It was then decided that we would attempt to get them over as legally as possible. Things were particularly bad in Zimbabwe at that time and the export of a lot of Agricultural Equipment had been stopped. It was also impossible to export Dairy cows or Cattle. Horses somehow had escaped the list as they were not considered an Agricultural animal. So we filled in copious amounts of forms, had valuations done, letters from the SPCA who explained that the horses would have had to be put down if we were not given permission to take them over the border. It took us two years to get them all across, we had trucks turned back time and time again for the most ridiculous things. We just never gave up, although there were times when we were so frustrated that I would sit down and sob.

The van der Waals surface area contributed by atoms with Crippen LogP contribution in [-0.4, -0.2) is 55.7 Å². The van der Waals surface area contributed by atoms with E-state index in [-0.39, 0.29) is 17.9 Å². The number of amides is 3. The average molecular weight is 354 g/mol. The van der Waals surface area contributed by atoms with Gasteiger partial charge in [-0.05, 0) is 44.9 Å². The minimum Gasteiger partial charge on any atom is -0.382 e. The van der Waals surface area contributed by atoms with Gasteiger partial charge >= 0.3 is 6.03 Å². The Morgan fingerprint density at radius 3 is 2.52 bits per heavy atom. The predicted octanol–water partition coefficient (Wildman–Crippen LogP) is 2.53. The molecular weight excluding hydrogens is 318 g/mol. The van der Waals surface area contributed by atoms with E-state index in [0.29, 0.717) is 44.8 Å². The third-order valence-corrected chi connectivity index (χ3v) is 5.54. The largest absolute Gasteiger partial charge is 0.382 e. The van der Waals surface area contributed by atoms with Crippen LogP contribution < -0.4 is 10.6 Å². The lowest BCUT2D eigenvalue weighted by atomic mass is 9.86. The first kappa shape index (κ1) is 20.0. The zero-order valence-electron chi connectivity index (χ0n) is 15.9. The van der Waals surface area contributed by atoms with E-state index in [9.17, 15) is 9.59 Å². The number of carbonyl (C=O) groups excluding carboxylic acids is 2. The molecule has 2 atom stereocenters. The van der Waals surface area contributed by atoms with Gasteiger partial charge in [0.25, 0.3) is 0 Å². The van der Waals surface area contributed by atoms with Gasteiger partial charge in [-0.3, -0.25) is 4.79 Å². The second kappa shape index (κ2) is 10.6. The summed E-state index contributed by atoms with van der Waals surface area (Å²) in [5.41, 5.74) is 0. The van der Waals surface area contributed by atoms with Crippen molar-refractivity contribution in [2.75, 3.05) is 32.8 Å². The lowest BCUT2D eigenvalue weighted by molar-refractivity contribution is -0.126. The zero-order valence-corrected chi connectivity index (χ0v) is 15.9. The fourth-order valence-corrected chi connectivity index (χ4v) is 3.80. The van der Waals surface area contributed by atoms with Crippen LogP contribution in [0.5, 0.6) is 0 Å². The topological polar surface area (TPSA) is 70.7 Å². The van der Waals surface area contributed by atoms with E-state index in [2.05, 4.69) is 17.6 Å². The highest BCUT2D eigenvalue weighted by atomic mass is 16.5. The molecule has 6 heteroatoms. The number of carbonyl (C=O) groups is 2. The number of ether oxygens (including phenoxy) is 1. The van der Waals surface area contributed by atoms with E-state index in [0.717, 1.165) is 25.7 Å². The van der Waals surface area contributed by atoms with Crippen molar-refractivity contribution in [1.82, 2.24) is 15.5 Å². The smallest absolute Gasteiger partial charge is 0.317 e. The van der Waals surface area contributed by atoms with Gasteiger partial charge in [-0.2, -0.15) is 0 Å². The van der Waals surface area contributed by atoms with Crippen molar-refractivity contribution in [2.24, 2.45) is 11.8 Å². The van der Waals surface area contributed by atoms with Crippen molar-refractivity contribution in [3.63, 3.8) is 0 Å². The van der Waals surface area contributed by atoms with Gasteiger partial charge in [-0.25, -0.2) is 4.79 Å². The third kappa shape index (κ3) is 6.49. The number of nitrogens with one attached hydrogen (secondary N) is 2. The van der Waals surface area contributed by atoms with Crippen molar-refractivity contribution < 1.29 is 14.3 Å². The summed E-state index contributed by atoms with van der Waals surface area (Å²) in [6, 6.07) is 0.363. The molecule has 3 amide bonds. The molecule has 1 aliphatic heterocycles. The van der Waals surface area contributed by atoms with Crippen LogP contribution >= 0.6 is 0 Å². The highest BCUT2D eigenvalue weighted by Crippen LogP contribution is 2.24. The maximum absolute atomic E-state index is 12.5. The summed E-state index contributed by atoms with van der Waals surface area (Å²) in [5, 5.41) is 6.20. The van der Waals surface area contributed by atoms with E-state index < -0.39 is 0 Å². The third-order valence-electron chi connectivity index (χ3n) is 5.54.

As the horses adapted to their new life in Mozambique they had to adjust to the different climate and we struggled with their health. Chimoio is a lot more humid. One of the worst things was an epidemic of ringworm that spread through the herd. It was so virulent that in no time at all every horse was infected. In some cases it was so bad their health deteriorated and it got into their hooves making it difficult for them to walk. We employed three young people who looked after them day and night and put a lot of work in getting them well again. It was a long battle but they emerged stronger and healthier.